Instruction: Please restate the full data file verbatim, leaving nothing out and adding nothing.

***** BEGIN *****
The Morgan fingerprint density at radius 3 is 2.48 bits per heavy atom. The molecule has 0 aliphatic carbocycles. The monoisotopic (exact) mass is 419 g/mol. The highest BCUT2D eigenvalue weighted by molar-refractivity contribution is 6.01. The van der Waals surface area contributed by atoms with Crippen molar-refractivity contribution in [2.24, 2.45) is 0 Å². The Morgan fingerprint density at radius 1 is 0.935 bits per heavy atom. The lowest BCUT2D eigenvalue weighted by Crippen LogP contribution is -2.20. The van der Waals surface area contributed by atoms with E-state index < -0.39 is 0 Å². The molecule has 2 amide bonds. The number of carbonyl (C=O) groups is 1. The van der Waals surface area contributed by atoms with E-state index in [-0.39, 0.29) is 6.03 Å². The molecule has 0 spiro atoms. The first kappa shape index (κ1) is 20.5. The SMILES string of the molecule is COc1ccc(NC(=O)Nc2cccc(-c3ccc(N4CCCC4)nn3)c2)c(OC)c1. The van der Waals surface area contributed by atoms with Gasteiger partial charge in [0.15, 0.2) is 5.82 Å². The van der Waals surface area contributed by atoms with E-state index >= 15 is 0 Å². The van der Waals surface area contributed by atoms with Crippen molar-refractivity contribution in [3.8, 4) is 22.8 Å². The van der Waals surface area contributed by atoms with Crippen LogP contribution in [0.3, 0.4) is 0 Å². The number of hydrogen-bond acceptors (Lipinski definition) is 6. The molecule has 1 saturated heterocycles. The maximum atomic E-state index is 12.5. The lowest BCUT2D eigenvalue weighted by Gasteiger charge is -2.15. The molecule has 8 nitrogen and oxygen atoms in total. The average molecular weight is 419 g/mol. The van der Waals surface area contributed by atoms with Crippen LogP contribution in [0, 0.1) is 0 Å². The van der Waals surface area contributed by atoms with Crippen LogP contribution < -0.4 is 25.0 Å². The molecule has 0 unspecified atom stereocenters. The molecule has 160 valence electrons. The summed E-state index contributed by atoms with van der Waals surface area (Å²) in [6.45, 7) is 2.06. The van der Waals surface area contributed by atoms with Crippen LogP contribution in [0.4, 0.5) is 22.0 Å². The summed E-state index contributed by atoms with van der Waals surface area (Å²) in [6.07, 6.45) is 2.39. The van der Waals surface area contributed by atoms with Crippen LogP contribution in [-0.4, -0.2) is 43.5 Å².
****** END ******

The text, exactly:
The Morgan fingerprint density at radius 3 is 2.48 bits per heavy atom. The molecule has 0 aliphatic carbocycles. The monoisotopic (exact) mass is 419 g/mol. The highest BCUT2D eigenvalue weighted by molar-refractivity contribution is 6.01. The van der Waals surface area contributed by atoms with Crippen molar-refractivity contribution in [2.24, 2.45) is 0 Å². The Morgan fingerprint density at radius 1 is 0.935 bits per heavy atom. The lowest BCUT2D eigenvalue weighted by Crippen LogP contribution is -2.20. The van der Waals surface area contributed by atoms with E-state index < -0.39 is 0 Å². The molecule has 2 amide bonds. The number of carbonyl (C=O) groups is 1. The van der Waals surface area contributed by atoms with E-state index in [-0.39, 0.29) is 6.03 Å². The molecule has 0 spiro atoms. The first kappa shape index (κ1) is 20.5. The SMILES string of the molecule is COc1ccc(NC(=O)Nc2cccc(-c3ccc(N4CCCC4)nn3)c2)c(OC)c1. The van der Waals surface area contributed by atoms with Gasteiger partial charge in [0.15, 0.2) is 5.82 Å². The van der Waals surface area contributed by atoms with E-state index >= 15 is 0 Å². The van der Waals surface area contributed by atoms with Crippen molar-refractivity contribution in [3.8, 4) is 22.8 Å². The van der Waals surface area contributed by atoms with Crippen LogP contribution in [0.3, 0.4) is 0 Å². The number of hydrogen-bond acceptors (Lipinski definition) is 6. The molecule has 1 saturated heterocycles. The maximum atomic E-state index is 12.5. The lowest BCUT2D eigenvalue weighted by Gasteiger charge is -2.15. The molecule has 8 nitrogen and oxygen atoms in total. The average molecular weight is 419 g/mol. The van der Waals surface area contributed by atoms with Crippen LogP contribution in [0, 0.1) is 0 Å². The van der Waals surface area contributed by atoms with Crippen LogP contribution < -0.4 is 25.0 Å². The molecule has 0 unspecified atom stereocenters. The molecule has 160 valence electrons. The summed E-state index contributed by atoms with van der Waals surface area (Å²) in [6.45, 7) is 2.06. The van der Waals surface area contributed by atoms with Crippen LogP contribution in [0.4, 0.5) is 22.0 Å². The summed E-state index contributed by atoms with van der Waals surface area (Å²) in [6.07, 6.45) is 2.39. The van der Waals surface area contributed by atoms with Crippen LogP contribution in [-0.4, -0.2) is 43.5 Å².